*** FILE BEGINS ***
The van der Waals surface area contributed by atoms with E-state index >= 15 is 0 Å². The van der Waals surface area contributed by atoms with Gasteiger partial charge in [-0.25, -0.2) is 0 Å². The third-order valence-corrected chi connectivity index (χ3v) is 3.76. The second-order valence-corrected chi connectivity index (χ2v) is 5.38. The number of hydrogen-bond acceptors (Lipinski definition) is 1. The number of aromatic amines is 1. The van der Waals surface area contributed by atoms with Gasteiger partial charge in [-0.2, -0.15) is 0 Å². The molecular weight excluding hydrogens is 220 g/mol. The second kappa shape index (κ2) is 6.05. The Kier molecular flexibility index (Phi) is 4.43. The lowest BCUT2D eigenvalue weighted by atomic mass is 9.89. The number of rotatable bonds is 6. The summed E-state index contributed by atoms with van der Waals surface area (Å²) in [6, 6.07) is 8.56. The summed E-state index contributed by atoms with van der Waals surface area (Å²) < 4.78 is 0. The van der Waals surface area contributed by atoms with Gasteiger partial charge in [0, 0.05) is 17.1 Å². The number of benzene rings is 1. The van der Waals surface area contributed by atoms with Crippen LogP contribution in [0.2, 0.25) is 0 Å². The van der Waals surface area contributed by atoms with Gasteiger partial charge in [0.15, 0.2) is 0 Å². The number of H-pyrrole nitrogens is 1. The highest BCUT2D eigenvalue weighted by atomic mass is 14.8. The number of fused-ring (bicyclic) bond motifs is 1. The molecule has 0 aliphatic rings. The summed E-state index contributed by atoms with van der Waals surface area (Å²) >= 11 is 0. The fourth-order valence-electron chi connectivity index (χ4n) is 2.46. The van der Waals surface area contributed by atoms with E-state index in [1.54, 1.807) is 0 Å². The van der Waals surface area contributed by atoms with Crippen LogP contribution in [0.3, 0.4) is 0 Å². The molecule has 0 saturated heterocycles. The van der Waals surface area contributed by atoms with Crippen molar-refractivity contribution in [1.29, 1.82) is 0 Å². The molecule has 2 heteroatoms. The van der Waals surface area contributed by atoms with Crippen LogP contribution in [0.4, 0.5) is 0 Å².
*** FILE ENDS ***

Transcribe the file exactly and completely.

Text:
The van der Waals surface area contributed by atoms with E-state index >= 15 is 0 Å². The van der Waals surface area contributed by atoms with Gasteiger partial charge in [-0.25, -0.2) is 0 Å². The third-order valence-corrected chi connectivity index (χ3v) is 3.76. The second-order valence-corrected chi connectivity index (χ2v) is 5.38. The number of hydrogen-bond acceptors (Lipinski definition) is 1. The number of aromatic amines is 1. The van der Waals surface area contributed by atoms with Gasteiger partial charge in [-0.2, -0.15) is 0 Å². The molecular weight excluding hydrogens is 220 g/mol. The second kappa shape index (κ2) is 6.05. The Kier molecular flexibility index (Phi) is 4.43. The lowest BCUT2D eigenvalue weighted by atomic mass is 9.89. The number of rotatable bonds is 6. The summed E-state index contributed by atoms with van der Waals surface area (Å²) in [6, 6.07) is 8.56. The summed E-state index contributed by atoms with van der Waals surface area (Å²) < 4.78 is 0. The van der Waals surface area contributed by atoms with Gasteiger partial charge in [0, 0.05) is 17.1 Å². The number of benzene rings is 1. The van der Waals surface area contributed by atoms with Crippen LogP contribution in [0.2, 0.25) is 0 Å². The van der Waals surface area contributed by atoms with Gasteiger partial charge in [0.15, 0.2) is 0 Å². The number of H-pyrrole nitrogens is 1. The highest BCUT2D eigenvalue weighted by atomic mass is 14.8. The number of fused-ring (bicyclic) bond motifs is 1. The molecule has 0 aliphatic rings. The summed E-state index contributed by atoms with van der Waals surface area (Å²) >= 11 is 0. The fourth-order valence-electron chi connectivity index (χ4n) is 2.46. The van der Waals surface area contributed by atoms with E-state index in [1.54, 1.807) is 0 Å². The van der Waals surface area contributed by atoms with Crippen LogP contribution in [0.3, 0.4) is 0 Å². The molecule has 0 saturated heterocycles. The van der Waals surface area contributed by atoms with Crippen molar-refractivity contribution in [1.29, 1.82) is 0 Å². The molecule has 2 heteroatoms. The van der Waals surface area contributed by atoms with Crippen LogP contribution in [0.4, 0.5) is 0 Å².